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Horizon Forbidden West review for PS5, PS4


Platform: PS5
Also On: PS4
Publisher: Sony Interactive Entertainment
Developer: Guerilla
Medium: Digital/Disc
Players: 1
Online: None
ESRB: T

Horizon Zero Dawn was without question one of the most memorable and generation-defining, original first party releases for the PS4. Back in early 2017 Guerilla struck gold with an interesting concept, a unique post-apocalyptic setting, an addicting open world gameplay loop and a terrific new protagonist all wrapped up in a stylish and very pretty bow. The one and only DLC expansion, The Frozen Wilds, also did a great job connecting more of the narrative dots and extending the experience for several more hours. So here we are around 5 whole years later with access to a new generation of PlayStation hardware and finally a chance to continue the epic Horizon adventure.

Horizon Forbidden West essentially kicks off right after the events of Zero Dawn and The Frozen Wilds, so I’d say a little knowledge of what went down previously would be useful before diving in. Forbidden West does recap a little bit through conversations with NPCs and whatnot but it’s not quite the same as playing through it. Either way, Horizon Forbidden West checks nearly all the boxes that you would expect for an open world sequel; It’s bigger, better and even more beautiful, although it sometimes feels a bit too familiar to spite the new western far-future North American location.

The last time we met Aloy she saved the Earth from imminent disaster by helping gain control and shut down the automated HADES AI and corrupt machines that were set to essentially extinguish life, terraform the entire planet and start over. But it was clear from the ending of Zero Dawn that there were still questions left unanswered and some forces at play that would require Aloy (now known as the “Savior of Meridian”) to head to the far west coast to deal with. And that’s where Forbidden West picks up — although to complicate matters there are warring tribes, a toxic blight affecting crops and living organisms, fearsome new mechanical creatures, challenging environments, unpredictable storms and weather events, and worst of all, nefarious political motivations!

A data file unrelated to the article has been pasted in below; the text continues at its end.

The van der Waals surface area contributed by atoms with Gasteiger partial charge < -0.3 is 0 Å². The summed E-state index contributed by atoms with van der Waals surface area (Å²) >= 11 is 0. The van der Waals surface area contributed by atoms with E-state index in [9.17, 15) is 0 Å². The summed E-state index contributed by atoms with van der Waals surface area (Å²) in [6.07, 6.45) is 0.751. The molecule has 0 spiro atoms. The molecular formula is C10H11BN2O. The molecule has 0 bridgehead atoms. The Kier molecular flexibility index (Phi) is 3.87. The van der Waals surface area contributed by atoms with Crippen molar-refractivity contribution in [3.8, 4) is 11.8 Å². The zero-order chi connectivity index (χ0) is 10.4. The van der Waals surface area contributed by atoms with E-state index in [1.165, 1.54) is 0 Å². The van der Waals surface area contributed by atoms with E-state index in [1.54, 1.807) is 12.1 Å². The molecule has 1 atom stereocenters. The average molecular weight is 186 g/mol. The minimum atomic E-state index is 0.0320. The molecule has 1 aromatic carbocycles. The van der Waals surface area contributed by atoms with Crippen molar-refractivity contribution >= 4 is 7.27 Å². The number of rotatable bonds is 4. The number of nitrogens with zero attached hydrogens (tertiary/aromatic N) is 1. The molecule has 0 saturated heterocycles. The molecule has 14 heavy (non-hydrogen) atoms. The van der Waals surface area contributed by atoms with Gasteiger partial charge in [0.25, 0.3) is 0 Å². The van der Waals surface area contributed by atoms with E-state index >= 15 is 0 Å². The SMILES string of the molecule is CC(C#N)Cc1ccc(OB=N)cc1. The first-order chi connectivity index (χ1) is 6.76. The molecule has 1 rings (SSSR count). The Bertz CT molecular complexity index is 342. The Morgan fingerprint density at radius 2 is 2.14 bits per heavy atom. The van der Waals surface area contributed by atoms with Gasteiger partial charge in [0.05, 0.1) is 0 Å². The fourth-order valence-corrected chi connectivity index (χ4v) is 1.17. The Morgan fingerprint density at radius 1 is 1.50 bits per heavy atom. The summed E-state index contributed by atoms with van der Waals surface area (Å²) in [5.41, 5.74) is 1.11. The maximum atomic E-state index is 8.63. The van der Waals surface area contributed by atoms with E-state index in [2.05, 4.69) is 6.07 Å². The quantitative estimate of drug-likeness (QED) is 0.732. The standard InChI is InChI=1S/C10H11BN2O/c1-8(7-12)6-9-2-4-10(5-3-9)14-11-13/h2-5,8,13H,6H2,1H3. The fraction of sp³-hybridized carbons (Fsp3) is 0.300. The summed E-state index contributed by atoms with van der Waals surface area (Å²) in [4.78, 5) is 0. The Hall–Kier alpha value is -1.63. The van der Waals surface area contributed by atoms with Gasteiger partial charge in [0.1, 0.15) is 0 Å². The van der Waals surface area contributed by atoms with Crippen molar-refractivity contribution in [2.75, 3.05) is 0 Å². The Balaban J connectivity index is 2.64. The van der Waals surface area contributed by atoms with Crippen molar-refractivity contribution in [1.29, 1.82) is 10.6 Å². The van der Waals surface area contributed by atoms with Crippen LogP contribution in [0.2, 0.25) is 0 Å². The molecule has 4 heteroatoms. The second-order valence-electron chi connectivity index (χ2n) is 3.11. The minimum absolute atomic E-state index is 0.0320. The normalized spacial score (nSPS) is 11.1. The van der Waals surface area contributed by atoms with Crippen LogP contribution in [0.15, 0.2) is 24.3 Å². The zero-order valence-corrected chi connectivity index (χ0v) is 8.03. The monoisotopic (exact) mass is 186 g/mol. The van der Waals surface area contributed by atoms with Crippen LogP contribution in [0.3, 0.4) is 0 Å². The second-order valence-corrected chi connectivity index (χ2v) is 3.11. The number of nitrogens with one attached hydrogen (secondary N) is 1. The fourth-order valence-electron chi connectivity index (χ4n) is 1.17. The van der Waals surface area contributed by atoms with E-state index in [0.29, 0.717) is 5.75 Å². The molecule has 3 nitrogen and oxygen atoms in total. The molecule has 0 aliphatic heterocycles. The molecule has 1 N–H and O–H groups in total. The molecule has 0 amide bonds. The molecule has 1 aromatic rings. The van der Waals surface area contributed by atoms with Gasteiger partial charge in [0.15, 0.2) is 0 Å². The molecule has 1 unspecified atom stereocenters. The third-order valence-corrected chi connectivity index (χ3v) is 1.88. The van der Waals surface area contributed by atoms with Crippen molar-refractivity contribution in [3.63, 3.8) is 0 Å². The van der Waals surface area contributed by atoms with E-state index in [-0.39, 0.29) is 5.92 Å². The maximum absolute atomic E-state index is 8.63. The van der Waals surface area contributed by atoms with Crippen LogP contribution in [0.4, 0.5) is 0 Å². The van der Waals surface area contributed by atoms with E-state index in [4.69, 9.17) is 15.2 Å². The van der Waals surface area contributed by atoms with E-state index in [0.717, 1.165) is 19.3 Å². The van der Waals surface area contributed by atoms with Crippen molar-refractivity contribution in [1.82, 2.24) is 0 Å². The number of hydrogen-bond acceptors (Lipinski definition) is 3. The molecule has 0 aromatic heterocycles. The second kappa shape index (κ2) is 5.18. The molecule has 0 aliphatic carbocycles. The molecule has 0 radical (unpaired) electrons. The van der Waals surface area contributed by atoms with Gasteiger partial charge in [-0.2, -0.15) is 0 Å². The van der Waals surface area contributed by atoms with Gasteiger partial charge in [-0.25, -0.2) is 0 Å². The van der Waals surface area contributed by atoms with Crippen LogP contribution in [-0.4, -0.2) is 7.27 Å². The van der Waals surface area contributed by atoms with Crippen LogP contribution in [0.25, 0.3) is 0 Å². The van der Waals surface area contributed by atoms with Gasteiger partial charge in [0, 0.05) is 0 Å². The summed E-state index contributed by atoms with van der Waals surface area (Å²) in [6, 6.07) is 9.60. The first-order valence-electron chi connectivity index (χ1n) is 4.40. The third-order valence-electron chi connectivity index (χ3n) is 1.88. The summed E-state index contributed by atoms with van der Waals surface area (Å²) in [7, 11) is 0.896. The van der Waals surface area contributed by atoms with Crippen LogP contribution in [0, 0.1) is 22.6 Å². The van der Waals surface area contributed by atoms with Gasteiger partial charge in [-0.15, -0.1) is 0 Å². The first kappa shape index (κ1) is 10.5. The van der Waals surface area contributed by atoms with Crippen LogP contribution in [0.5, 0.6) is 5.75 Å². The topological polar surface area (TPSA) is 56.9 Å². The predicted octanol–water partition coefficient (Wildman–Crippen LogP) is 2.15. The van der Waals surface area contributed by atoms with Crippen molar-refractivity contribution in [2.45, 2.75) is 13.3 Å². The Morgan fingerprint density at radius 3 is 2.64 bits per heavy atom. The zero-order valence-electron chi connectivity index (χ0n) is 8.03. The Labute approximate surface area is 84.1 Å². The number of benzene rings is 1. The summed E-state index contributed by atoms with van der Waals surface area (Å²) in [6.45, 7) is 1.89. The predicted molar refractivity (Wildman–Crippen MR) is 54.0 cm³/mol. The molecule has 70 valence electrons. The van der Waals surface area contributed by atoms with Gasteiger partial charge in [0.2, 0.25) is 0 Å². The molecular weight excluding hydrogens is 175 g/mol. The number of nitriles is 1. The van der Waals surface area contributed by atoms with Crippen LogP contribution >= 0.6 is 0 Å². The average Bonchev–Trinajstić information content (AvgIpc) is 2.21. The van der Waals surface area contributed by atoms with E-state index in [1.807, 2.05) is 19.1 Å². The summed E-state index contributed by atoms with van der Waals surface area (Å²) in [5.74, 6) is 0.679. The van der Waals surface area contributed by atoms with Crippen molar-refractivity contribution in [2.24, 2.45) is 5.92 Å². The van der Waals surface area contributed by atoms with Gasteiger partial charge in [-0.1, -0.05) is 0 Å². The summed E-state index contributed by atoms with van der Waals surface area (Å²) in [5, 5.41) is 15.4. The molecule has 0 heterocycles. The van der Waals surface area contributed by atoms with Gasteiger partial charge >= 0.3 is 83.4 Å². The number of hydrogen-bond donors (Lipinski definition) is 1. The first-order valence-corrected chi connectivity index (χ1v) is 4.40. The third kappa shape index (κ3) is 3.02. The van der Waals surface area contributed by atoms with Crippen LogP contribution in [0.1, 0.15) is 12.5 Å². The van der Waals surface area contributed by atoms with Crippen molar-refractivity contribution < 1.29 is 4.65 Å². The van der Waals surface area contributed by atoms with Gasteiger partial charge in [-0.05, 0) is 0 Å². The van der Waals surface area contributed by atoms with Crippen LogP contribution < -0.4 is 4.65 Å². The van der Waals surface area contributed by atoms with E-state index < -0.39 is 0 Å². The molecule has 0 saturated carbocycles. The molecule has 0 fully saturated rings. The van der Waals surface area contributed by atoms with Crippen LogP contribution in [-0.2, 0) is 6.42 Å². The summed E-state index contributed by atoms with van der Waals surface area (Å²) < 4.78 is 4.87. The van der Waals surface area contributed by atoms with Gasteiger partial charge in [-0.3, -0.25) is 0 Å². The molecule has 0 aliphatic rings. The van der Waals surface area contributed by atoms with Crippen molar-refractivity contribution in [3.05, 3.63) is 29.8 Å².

Horizon Forbidden West takes the third-person action/RPG adventure label very literally. The experience is very much an adventure from start to finish with massive environments, detailed settlements and cities, and a lot of opportunity to explore every nook and cranny — from the highest mountain top, down to the lowest subterranean cavern. Right from the start Aloy has learned a few new tricks and obtained new gear, and is (in theory) even more capable of finding her way through the various new biomes.

With the new setting brings a few familiar creatures and many new ones, both organic and mechanical. Aloy’s primary piece of offensive equipment is of course her trademark bow and spear combo and it doesn’t take long to have an inventory of additional weaponry and gear with crafting/upgrade options, skill trees, and merchants. To spite there not being an obvious reason why (story-wise) you do not begin Forbidden West with much of the top tier equipment and abilities that Aloy may have acquired towards the end of the previous game, getting back to that point seems to happen a lot more quickly in Forbidden West. Players who have spent dozens of hours with the first Horizon title will definitely notice muscle memory kick in when the combat action heats up, even if the full repertoire of moves and gear is lacking at the very start.